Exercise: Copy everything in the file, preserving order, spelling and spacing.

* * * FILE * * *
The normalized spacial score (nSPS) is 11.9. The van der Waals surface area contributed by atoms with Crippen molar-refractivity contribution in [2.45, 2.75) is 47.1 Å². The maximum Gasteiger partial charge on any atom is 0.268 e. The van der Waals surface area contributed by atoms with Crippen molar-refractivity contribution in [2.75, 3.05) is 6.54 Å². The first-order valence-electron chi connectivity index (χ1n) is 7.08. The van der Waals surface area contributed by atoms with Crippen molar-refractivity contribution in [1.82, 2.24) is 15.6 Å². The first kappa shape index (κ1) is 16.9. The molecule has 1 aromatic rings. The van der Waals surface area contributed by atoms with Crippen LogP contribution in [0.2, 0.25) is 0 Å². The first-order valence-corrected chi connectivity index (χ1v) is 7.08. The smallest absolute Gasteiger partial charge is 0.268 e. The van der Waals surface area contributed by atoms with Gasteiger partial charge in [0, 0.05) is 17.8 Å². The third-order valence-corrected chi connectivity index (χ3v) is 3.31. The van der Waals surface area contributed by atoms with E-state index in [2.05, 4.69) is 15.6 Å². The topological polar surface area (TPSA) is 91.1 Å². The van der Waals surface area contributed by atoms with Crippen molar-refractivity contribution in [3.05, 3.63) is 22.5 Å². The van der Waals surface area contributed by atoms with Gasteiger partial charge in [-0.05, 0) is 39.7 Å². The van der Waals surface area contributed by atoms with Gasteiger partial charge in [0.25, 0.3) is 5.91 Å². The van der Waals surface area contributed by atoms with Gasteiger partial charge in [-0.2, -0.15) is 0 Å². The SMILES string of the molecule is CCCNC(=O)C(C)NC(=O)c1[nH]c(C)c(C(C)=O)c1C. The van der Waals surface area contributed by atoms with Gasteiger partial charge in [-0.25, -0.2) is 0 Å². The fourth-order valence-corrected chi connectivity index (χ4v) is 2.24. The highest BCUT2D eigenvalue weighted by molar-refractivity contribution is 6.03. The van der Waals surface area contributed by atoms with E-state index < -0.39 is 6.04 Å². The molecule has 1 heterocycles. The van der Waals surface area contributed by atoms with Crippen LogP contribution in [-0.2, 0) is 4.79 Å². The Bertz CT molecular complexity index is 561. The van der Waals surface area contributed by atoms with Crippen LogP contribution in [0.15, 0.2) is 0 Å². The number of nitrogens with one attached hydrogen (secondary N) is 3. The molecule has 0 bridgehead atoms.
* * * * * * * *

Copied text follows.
The normalized spacial score (nSPS) is 11.9. The van der Waals surface area contributed by atoms with Crippen molar-refractivity contribution in [2.45, 2.75) is 47.1 Å². The maximum Gasteiger partial charge on any atom is 0.268 e. The van der Waals surface area contributed by atoms with Crippen molar-refractivity contribution in [2.75, 3.05) is 6.54 Å². The first-order valence-electron chi connectivity index (χ1n) is 7.08. The van der Waals surface area contributed by atoms with Crippen molar-refractivity contribution in [1.82, 2.24) is 15.6 Å². The first kappa shape index (κ1) is 16.9. The molecule has 1 aromatic rings. The van der Waals surface area contributed by atoms with Crippen LogP contribution in [0.2, 0.25) is 0 Å². The first-order valence-corrected chi connectivity index (χ1v) is 7.08. The smallest absolute Gasteiger partial charge is 0.268 e. The van der Waals surface area contributed by atoms with Gasteiger partial charge in [0, 0.05) is 17.8 Å². The third-order valence-corrected chi connectivity index (χ3v) is 3.31. The van der Waals surface area contributed by atoms with E-state index in [2.05, 4.69) is 15.6 Å². The topological polar surface area (TPSA) is 91.1 Å². The van der Waals surface area contributed by atoms with Crippen molar-refractivity contribution in [3.05, 3.63) is 22.5 Å². The van der Waals surface area contributed by atoms with Gasteiger partial charge in [-0.05, 0) is 39.7 Å². The van der Waals surface area contributed by atoms with Gasteiger partial charge in [0.25, 0.3) is 5.91 Å². The van der Waals surface area contributed by atoms with Gasteiger partial charge in [-0.2, -0.15) is 0 Å². The SMILES string of the molecule is CCCNC(=O)C(C)NC(=O)c1[nH]c(C)c(C(C)=O)c1C. The van der Waals surface area contributed by atoms with Gasteiger partial charge in [-0.25, -0.2) is 0 Å². The fourth-order valence-corrected chi connectivity index (χ4v) is 2.24. The highest BCUT2D eigenvalue weighted by molar-refractivity contribution is 6.03. The van der Waals surface area contributed by atoms with E-state index < -0.39 is 6.04 Å². The molecule has 1 heterocycles. The van der Waals surface area contributed by atoms with Crippen LogP contribution in [-0.2, 0) is 4.79 Å². The Bertz CT molecular complexity index is 561. The van der Waals surface area contributed by atoms with Crippen LogP contribution in [0.15, 0.2) is 0 Å². The number of nitrogens with one attached hydrogen (secondary N) is 3. The molecule has 0 bridgehead atoms.